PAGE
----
These allegations may suffice to establish Johnson's individual liability under the special duty exception because Johnson's statements could be deemed to be misrepresentations regarding the "nature, extent or scope of the coverage being offered or provided." Certainly, the court cannot conclude to a "near certainty" that Hudgens' allegations fail to state a claim against Johnson. See Limm, 2006 WL 2401810 ("Because the court cannot find to a near certainty that there is no cause of action against defendant Hahn for breach of a special duty in state court, Hahn is a proper defendant for the purposes of this motion," citing Bennet v. Allstate Ins. Co., 753 F.Supp. 299, 302 (N.D. Cal.1990).

Although the court has not found a case directly on point, prior cases have found there was potential liability where an agent misrepresents the type of medical information that was relevant to assessing whether an insured was entitled to coverage. In Quiroz v. Valley Forge Ins. Co., No. C 05-2025 SBA, 2005 WL 1806366, *2 (N.D. Cal. July 28, 2005), the court considered whether an insurance agent was fraudulently joined as a defendant. As in the present case, the plaintiff's complaint alleged that the agent defendant was an agent of the insurance company defendant. Id. at *1. The agent asked the plaintiff questions about his medical history and helped him fill out an application for mortgage insurance with one of the insurance company's subsidiaries. Id. The application was denied, and the agent then filled out an application for the plaintiff with a different subsidiary. The second application omitted certain medical information. Id. Plaintiff's complaint alleged that "[the agent] led [the plaintiff] to believe that any facts not on the [insurance] application, but disclosed to [the agent], were not required, and/or material to the issuance of the subject insurance Policy." Id. at *7. After the plaintiff was injured and became disabled, the insurance company asserted that he had made material misrepresentations on the application. Id. at *2. The plaintiff filed a complaint in state court, and the insurance company removed, alleging that the agent was fraudulently joined. Id.

Plaintiff argued that he could maintain a cause of action against the agent on various theories, including that "[the agent] assumed a special duty toward [the plaintiff] when he failed to disclose certain essential medical information on the [insurance] application and misrepresented to [the plaintiff] that the medical information was not material to [the insurance company]." Id. at *5. Addressing this argument, the court noted that "[i]t is well established under California law that '[a]n insurance agent has an obligation to use reasonable care, diligence, and judgment in procuring the insurance requested by an insured.'" Id. at *6 (quoting Butcher v. Truck Ins. Exchange, 77 Cal.App. 4th 1442, 1461 (2000)). The court concluded that "it cannot be said with certainty that California courts would refuse to recognize a cause of action against [the agent]." Id. at *7. In so concluding, the court relied in part on the allegation that the agent misrepresented the materiality of certain aspects of plaintiff's medical history to his ability to obtain coverage. See id.

Unlike the plaintiff in Quiroz, the decedent here did not disclose information to Johnson regarding his medical history. Rather, he disclosed the information to the paramedic examiner in response to the examiner's questions. Nevertheless, Quiroz suggests that Johnson's representation that no information other than that requested by the paramedic examiner was material may be sufficient to trigger individual liability under the special duty exception. Like the plaintiff in Quiroz, the decedent relied on the agent's superior knowledge in determining which aspects of his medical history had to be disclosed to obtain coverage. Drawing all inferences in Hudgens' favor, the complaint alleges that Johnson represented that the only medical information material to the decedent's coverage was the information requested by the paramedic examiner. Because Johnson could not be sure what questions the examiner would ask, this may have caused the decedent to fail to disclose information relevant to underwriting. As did Quiroz, who relied on the agent to determine what medical information to include in the application, the decedent relied on Johnson's representations in concluding that it was acceptable to leave the answers to certain medical questions blank. Accordingly, resolving all ambiguities in California law in Hudgens' favor, Johnson may be individually liable under California law. See id. at *7;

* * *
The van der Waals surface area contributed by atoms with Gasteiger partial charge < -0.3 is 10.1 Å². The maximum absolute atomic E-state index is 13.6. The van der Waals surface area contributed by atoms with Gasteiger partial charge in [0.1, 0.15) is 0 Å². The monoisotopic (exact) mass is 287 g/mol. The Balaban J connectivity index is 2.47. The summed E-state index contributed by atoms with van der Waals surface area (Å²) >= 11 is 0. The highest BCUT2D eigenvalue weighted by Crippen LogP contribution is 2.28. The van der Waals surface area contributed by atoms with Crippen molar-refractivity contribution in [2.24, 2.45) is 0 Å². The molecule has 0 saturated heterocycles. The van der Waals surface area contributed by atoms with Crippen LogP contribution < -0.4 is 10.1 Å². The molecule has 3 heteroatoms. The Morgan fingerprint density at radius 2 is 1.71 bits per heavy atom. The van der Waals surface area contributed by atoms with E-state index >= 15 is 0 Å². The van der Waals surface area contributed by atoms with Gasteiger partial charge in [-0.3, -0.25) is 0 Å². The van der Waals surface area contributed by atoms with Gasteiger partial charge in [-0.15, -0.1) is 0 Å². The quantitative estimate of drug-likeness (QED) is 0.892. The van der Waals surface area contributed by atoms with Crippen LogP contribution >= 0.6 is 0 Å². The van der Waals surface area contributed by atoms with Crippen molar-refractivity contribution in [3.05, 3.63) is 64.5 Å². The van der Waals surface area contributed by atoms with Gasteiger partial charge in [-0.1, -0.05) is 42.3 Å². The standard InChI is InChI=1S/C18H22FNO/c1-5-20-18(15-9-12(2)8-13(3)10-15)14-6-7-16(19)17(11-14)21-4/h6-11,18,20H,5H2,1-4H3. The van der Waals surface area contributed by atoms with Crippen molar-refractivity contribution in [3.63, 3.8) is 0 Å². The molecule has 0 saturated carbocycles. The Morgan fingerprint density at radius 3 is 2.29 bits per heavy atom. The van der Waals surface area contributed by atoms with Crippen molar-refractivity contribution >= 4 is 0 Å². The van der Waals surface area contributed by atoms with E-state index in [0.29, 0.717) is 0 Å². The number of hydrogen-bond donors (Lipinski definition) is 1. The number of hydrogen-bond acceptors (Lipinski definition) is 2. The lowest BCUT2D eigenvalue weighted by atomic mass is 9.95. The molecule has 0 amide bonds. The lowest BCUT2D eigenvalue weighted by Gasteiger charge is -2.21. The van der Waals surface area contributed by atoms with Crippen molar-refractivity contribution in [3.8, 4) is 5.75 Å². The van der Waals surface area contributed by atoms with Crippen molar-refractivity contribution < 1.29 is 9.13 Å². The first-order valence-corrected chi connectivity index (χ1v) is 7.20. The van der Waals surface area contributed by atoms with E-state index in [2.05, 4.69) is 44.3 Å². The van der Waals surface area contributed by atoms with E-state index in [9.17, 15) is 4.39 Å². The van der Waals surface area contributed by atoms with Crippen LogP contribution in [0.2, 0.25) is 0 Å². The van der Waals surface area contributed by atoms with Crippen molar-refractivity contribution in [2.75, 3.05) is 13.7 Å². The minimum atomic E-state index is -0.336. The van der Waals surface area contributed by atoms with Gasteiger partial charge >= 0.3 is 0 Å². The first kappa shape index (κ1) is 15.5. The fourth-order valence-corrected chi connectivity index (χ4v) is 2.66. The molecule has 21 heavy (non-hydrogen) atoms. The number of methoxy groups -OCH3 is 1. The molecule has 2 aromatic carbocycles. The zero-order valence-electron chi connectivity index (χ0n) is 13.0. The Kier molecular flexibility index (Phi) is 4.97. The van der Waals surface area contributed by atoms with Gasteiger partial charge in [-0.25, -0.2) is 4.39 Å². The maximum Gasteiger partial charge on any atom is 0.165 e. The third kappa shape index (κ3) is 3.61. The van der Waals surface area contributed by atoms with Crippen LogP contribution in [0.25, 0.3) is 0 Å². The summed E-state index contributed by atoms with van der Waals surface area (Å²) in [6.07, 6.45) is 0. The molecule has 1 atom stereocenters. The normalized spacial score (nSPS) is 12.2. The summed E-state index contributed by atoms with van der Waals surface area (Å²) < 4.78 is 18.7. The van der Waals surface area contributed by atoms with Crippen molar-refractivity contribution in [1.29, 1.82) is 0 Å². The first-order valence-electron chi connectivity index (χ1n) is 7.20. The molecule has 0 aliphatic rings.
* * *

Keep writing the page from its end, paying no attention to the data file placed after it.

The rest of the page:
More fundamentally, Hudgens' complaint alleges a cause of action against Johnson for intentional, as well as negligent, misrepresentation. Under California law, insurance agents are individually liable to those injured by their intentional misrepresentations separate and apart from the special duty exception. See McNeill, 116 Cal. App. 4th at 603.*fn15 Thus, even if Hudgens cannot state a claim against Johnson for negligent misrepresentation under the special duty exception, she can maintain an action against him for intentional misrepresentation.

In sum, the court finds there is a non-fanciful possibility that Hudgens' allegations state a claim against Johnson under California law, and Johnson is therefore not fraudulently joined. Because Johnson's presence defeats complete diversity, the court cannot exercise jurisdiction over this action. Accordingly, plaintiff's motion is granted.


For the reasons stated, plaintiff's motion to remand is granted. Because the court concludes that it lack jurisdiction over the case as alleged in Hudgens' original complaint, plaintiff's motion to amend is denied as moot. The clerk is directed to remand this action to San Luis Obispo Superior Court forthwith.